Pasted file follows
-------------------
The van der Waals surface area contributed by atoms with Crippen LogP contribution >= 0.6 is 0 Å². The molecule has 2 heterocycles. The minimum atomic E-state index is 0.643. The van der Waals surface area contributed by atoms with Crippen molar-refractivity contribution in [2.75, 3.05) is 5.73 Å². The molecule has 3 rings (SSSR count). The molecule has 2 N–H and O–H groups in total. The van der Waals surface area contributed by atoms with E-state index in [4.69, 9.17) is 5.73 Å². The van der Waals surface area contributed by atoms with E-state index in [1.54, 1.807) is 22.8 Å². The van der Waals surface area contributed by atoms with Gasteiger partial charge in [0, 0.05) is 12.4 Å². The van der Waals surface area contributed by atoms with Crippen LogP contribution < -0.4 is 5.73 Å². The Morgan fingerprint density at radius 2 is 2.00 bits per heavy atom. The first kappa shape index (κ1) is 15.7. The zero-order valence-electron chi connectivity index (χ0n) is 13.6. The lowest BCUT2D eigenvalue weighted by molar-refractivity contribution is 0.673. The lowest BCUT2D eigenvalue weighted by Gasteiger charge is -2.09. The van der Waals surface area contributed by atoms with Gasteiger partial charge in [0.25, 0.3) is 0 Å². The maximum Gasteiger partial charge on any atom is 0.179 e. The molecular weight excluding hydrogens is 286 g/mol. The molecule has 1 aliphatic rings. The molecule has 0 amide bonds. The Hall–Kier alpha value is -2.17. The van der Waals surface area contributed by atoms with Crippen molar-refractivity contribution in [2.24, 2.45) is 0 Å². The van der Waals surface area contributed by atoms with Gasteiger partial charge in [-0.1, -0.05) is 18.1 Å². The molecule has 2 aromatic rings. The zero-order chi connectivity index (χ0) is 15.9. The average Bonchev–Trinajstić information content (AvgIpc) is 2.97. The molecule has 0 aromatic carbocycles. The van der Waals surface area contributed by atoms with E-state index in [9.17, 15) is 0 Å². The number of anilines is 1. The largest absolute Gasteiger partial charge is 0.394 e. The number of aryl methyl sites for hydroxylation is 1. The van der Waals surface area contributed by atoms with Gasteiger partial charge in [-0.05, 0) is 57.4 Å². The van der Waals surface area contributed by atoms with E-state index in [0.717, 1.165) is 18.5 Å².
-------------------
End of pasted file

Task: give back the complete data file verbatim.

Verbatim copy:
The van der Waals surface area contributed by atoms with Crippen LogP contribution >= 0.6 is 0 Å². The molecule has 2 heterocycles. The minimum atomic E-state index is 0.643. The van der Waals surface area contributed by atoms with Crippen molar-refractivity contribution in [2.75, 3.05) is 5.73 Å². The molecule has 3 rings (SSSR count). The molecule has 2 N–H and O–H groups in total. The van der Waals surface area contributed by atoms with E-state index in [4.69, 9.17) is 5.73 Å². The van der Waals surface area contributed by atoms with E-state index in [1.54, 1.807) is 22.8 Å². The van der Waals surface area contributed by atoms with Gasteiger partial charge in [0, 0.05) is 12.4 Å². The van der Waals surface area contributed by atoms with Crippen LogP contribution < -0.4 is 5.73 Å². The Morgan fingerprint density at radius 2 is 2.00 bits per heavy atom. The first kappa shape index (κ1) is 15.7. The zero-order valence-electron chi connectivity index (χ0n) is 13.6. The lowest BCUT2D eigenvalue weighted by molar-refractivity contribution is 0.673. The lowest BCUT2D eigenvalue weighted by Gasteiger charge is -2.09. The van der Waals surface area contributed by atoms with Gasteiger partial charge in [0.25, 0.3) is 0 Å². The maximum Gasteiger partial charge on any atom is 0.179 e. The molecular weight excluding hydrogens is 286 g/mol. The molecule has 1 aliphatic rings. The molecule has 0 amide bonds. The Hall–Kier alpha value is -2.17. The van der Waals surface area contributed by atoms with Crippen molar-refractivity contribution in [2.24, 2.45) is 0 Å². The van der Waals surface area contributed by atoms with Gasteiger partial charge in [-0.1, -0.05) is 18.1 Å². The molecule has 2 aromatic rings. The zero-order chi connectivity index (χ0) is 15.9. The average Bonchev–Trinajstić information content (AvgIpc) is 2.97. The molecule has 0 aromatic carbocycles. The van der Waals surface area contributed by atoms with E-state index in [9.17, 15) is 0 Å². The number of anilines is 1. The largest absolute Gasteiger partial charge is 0.394 e. The number of aryl methyl sites for hydroxylation is 1. The van der Waals surface area contributed by atoms with Gasteiger partial charge in [-0.05, 0) is 57.4 Å². The van der Waals surface area contributed by atoms with E-state index in [0.717, 1.165) is 18.5 Å².